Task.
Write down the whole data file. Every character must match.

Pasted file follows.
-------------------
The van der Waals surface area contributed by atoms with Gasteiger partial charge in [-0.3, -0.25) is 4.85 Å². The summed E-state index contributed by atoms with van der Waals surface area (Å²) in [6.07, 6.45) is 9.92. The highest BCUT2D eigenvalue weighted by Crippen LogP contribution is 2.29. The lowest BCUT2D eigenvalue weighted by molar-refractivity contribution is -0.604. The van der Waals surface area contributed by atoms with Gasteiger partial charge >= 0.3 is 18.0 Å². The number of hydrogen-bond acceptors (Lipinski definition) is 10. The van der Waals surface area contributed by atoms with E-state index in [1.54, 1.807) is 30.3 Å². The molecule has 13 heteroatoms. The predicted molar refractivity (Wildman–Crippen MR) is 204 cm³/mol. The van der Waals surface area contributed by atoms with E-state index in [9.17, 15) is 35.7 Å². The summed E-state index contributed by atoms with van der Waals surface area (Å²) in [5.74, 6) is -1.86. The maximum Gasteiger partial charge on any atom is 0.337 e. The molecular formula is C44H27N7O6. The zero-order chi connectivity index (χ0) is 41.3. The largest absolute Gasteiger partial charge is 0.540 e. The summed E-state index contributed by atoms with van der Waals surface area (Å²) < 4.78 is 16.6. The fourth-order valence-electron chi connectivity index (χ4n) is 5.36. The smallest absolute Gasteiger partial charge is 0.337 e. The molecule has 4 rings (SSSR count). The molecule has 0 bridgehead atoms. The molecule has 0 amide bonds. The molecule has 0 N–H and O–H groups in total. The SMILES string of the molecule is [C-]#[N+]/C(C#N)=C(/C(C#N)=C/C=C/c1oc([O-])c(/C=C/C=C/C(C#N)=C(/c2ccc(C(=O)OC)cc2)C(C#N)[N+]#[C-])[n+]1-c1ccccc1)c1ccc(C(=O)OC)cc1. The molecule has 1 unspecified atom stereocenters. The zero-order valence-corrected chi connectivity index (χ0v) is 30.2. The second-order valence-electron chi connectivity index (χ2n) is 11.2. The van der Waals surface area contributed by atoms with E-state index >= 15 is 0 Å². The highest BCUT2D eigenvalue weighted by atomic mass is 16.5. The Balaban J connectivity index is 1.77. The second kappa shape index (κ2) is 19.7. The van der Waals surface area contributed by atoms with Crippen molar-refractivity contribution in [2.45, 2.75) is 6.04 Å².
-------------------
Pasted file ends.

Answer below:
The van der Waals surface area contributed by atoms with Gasteiger partial charge in [-0.3, -0.25) is 4.85 Å². The summed E-state index contributed by atoms with van der Waals surface area (Å²) in [6.07, 6.45) is 9.92. The highest BCUT2D eigenvalue weighted by Crippen LogP contribution is 2.29. The lowest BCUT2D eigenvalue weighted by molar-refractivity contribution is -0.604. The van der Waals surface area contributed by atoms with Gasteiger partial charge >= 0.3 is 18.0 Å². The number of hydrogen-bond acceptors (Lipinski definition) is 10. The van der Waals surface area contributed by atoms with E-state index in [1.54, 1.807) is 30.3 Å². The molecule has 13 heteroatoms. The predicted molar refractivity (Wildman–Crippen MR) is 204 cm³/mol. The van der Waals surface area contributed by atoms with E-state index in [9.17, 15) is 35.7 Å². The summed E-state index contributed by atoms with van der Waals surface area (Å²) in [5.74, 6) is -1.86. The maximum Gasteiger partial charge on any atom is 0.337 e. The molecular formula is C44H27N7O6. The zero-order chi connectivity index (χ0) is 41.3. The largest absolute Gasteiger partial charge is 0.540 e. The summed E-state index contributed by atoms with van der Waals surface area (Å²) < 4.78 is 16.6. The fourth-order valence-electron chi connectivity index (χ4n) is 5.36. The smallest absolute Gasteiger partial charge is 0.337 e. The molecule has 4 rings (SSSR count). The molecule has 0 bridgehead atoms. The molecule has 0 amide bonds. The molecule has 0 N–H and O–H groups in total. The SMILES string of the molecule is [C-]#[N+]/C(C#N)=C(/C(C#N)=C/C=C/c1oc([O-])c(/C=C/C=C/C(C#N)=C(/c2ccc(C(=O)OC)cc2)C(C#N)[N+]#[C-])[n+]1-c1ccccc1)c1ccc(C(=O)OC)cc1. The molecule has 1 unspecified atom stereocenters. The zero-order valence-corrected chi connectivity index (χ0v) is 30.2. The second-order valence-electron chi connectivity index (χ2n) is 11.2. The van der Waals surface area contributed by atoms with E-state index >= 15 is 0 Å². The highest BCUT2D eigenvalue weighted by atomic mass is 16.5. The Balaban J connectivity index is 1.77. The second kappa shape index (κ2) is 19.7. The van der Waals surface area contributed by atoms with Crippen molar-refractivity contribution in [2.45, 2.75) is 6.04 Å².